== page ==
The Mexican territory of California has been oppressed by the Mexican government under the rule of Governor Alvarado (George Periolat). From this tyranny came a man in black, wearing a mask and riding a dark horse. The people call him Zorro. As a hero for the poor and indigenous people he stops any brutal treatment he sees and, using his sword, marks the abuser’s face with a “z”. No one knows who he is. In reality Zorro is Don Diego Vega (Douglas Fairbanks). To cover for his alter ego Don Diego pretends to be a foppish weakling.
Diego has returned to California from being educated in Spain. His father, Don Alejandro (Sidney De Gray) wants grandchildren. He tells his son to visit Don Carlos Pulido (Charles Hill Mailes) and court his daughter Lolita (Marguerite De La Motte). Don Carlos is the head of a once wealthy family. Because of the corruption by the Governor he now has nothing left but his house. He and his wife, Dona Catalina Pulido (Claire McDowell) should be very receptive to having a rich son-in-law.
When Lolita meets Don Diego she is not impressed. She tells her mother that he is not a man, he is a fish. Sounds about right. The Governor’s head henchman is the abusive Captain Juan Ramon (Robert McKim). He is also pursuing the lovely Lolita. She doesn’t like him either. When she meets the dashing and daring Zorro she is smitten. Zorro, in turn, falls for her. When Ramon tries to rape Lolita, Zorro comes to her aid. Ramon then has the Pulido family thrown in jail for being in league with Zorro. It’s now up to Zorro to free the Pulido family and encourage the people to fight back against the tyranny of Alvarado and his soldiers.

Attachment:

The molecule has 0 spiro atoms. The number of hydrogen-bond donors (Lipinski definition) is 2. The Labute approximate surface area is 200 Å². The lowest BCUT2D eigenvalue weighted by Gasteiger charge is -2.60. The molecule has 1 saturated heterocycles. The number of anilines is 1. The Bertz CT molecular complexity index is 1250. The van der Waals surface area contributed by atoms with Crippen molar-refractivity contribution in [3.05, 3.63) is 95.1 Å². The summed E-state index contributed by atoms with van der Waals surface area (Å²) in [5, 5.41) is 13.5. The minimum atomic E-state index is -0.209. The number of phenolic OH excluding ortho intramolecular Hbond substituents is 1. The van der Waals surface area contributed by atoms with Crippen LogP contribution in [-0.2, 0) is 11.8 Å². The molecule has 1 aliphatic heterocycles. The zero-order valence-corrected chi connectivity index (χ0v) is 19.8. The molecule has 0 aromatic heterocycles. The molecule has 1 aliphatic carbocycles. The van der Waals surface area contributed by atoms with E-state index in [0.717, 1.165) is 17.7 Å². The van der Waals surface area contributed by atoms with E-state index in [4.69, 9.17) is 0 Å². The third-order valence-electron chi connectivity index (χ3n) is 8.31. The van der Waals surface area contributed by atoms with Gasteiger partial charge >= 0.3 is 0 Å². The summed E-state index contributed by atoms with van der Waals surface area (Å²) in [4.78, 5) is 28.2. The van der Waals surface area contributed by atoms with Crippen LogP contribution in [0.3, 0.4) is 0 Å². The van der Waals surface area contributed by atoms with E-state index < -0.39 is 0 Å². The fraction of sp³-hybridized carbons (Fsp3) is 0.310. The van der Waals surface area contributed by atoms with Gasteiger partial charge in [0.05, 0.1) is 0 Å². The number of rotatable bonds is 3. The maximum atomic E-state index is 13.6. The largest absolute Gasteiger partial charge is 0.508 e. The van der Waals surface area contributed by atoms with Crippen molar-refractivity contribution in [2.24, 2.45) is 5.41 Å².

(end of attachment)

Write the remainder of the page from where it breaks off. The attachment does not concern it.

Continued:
“The Mark of Zorro” was released in 1920 and was directed by Fred Niblo. It is a silent swashbuckler adventure romance film and also considered a western. It is based on the 1919 story “The Curse of Capistrano” by Johnston McCulley and published in “All Story Weekly” magazine. The release of Fairbanks’ movie caused the author to write several more stories about the Robin Hood-esque hero. The film was remade in 1940 with Tyrone Power and in 1974 with Frank Langella. In 2015, the United States Library of Congress selected the film for preservation in the National Film Registry, finding it "culturally, historically, or aesthetically significant".
If you like swashbuckle, this is the movie for you. The extremely athletic and nimble Fairbanks is known for doing his own stunts. In this film you get to see some great gymnastics in between the sword play and the romancing. Fairbanks did several swashbuckler style films such as “The Thief of Bagdad” 1924 and “Robin Hood” 1922. Some great restoration has been done and the film is beautiful with some nice tinting. Some versions also have original music to complete the cinematic experience. If you’re a Zorro fan this is an excellent example of the Spanish hero. If you just like a great movie this is also a good example.
In the Batman origins story Bruce Wayne is the son of Thomas and Martha Wayne. Bruce is brought up in Wayne Manor, and leads a happy and privileged existence until the age of eight, when his parents are killed by a small-time criminal while on their way home from a movie theater. The movie showing at the theater was “The Mark of Zorro” with Douglas Fairbanks.
Reportedly Comedian Milton Berle has a part as a small boy in the film, as does Noah Beery Jr. Fairbanks owned the Douglas Fairbanks Pictures Corporation, the company that produced the film. In 1920 Fairbanks was married to Mary Pickford. Together with his wife Mary, Charlie Chaplin and D.W. Griffith formed the distribution company United Artists. This was the first film the company released. Zorro is Spanish for fox.